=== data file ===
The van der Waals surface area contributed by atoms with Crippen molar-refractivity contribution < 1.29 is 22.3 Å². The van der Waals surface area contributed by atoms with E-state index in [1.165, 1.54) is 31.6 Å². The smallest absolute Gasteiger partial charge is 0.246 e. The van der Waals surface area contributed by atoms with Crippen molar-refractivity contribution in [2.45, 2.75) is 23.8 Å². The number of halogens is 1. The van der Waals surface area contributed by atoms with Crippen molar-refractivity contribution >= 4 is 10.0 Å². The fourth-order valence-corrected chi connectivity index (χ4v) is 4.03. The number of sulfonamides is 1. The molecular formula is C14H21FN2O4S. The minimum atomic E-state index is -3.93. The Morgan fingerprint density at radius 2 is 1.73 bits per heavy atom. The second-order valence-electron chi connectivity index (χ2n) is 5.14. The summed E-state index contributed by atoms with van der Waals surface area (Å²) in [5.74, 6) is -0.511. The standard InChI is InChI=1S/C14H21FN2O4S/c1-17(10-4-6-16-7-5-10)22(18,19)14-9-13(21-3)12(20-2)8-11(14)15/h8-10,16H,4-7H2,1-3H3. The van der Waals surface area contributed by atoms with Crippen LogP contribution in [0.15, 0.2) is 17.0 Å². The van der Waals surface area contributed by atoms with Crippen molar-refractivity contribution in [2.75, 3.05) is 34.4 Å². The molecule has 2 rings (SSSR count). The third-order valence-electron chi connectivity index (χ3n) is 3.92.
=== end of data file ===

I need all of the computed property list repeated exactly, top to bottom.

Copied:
The van der Waals surface area contributed by atoms with Crippen molar-refractivity contribution < 1.29 is 22.3 Å². The van der Waals surface area contributed by atoms with E-state index in [1.165, 1.54) is 31.6 Å². The smallest absolute Gasteiger partial charge is 0.246 e. The van der Waals surface area contributed by atoms with Crippen molar-refractivity contribution in [2.45, 2.75) is 23.8 Å². The number of halogens is 1. The van der Waals surface area contributed by atoms with Crippen molar-refractivity contribution >= 4 is 10.0 Å². The fourth-order valence-corrected chi connectivity index (χ4v) is 4.03. The number of sulfonamides is 1. The molecular formula is C14H21FN2O4S. The minimum atomic E-state index is -3.93. The Morgan fingerprint density at radius 2 is 1.73 bits per heavy atom. The second-order valence-electron chi connectivity index (χ2n) is 5.14. The summed E-state index contributed by atoms with van der Waals surface area (Å²) in [5.74, 6) is -0.511. The standard InChI is InChI=1S/C14H21FN2O4S/c1-17(10-4-6-16-7-5-10)22(18,19)14-9-13(21-3)12(20-2)8-11(14)15/h8-10,16H,4-7H2,1-3H3. The van der Waals surface area contributed by atoms with Crippen LogP contribution in [0.15, 0.2) is 17.0 Å². The van der Waals surface area contributed by atoms with Crippen molar-refractivity contribution in [2.75, 3.05) is 34.4 Å². The molecule has 2 rings (SSSR count). The third-order valence-electron chi connectivity index (χ3n) is 3.92.